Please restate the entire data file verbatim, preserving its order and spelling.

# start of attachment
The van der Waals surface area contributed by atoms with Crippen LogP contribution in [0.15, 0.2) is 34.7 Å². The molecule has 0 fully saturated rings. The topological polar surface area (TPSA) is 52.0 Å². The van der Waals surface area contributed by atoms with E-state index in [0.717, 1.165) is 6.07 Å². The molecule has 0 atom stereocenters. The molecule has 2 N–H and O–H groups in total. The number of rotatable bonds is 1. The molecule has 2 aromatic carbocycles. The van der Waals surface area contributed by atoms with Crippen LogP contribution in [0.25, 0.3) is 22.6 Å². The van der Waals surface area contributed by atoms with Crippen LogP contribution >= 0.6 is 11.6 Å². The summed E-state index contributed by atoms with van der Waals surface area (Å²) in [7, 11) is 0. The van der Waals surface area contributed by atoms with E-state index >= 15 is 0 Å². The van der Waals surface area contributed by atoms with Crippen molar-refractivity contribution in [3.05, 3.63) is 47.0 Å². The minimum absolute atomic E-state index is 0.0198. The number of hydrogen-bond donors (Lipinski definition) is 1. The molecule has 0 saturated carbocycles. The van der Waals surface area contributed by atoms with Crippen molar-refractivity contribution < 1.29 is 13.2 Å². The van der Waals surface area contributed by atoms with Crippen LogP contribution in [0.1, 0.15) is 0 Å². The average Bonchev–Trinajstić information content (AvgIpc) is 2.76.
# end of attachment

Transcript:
The van der Waals surface area contributed by atoms with Crippen LogP contribution in [0.15, 0.2) is 34.7 Å². The molecule has 0 fully saturated rings. The topological polar surface area (TPSA) is 52.0 Å². The van der Waals surface area contributed by atoms with E-state index in [0.717, 1.165) is 6.07 Å². The molecule has 0 atom stereocenters. The molecule has 2 N–H and O–H groups in total. The number of rotatable bonds is 1. The molecule has 2 aromatic carbocycles. The van der Waals surface area contributed by atoms with Crippen LogP contribution in [0.25, 0.3) is 22.6 Å². The van der Waals surface area contributed by atoms with Crippen LogP contribution >= 0.6 is 11.6 Å². The summed E-state index contributed by atoms with van der Waals surface area (Å²) in [7, 11) is 0. The van der Waals surface area contributed by atoms with E-state index >= 15 is 0 Å². The van der Waals surface area contributed by atoms with Crippen molar-refractivity contribution in [3.05, 3.63) is 47.0 Å². The minimum absolute atomic E-state index is 0.0198. The number of hydrogen-bond donors (Lipinski definition) is 1. The molecule has 0 saturated carbocycles. The van der Waals surface area contributed by atoms with Crippen molar-refractivity contribution < 1.29 is 13.2 Å². The van der Waals surface area contributed by atoms with Crippen LogP contribution in [0.1, 0.15) is 0 Å². The average Bonchev–Trinajstić information content (AvgIpc) is 2.76.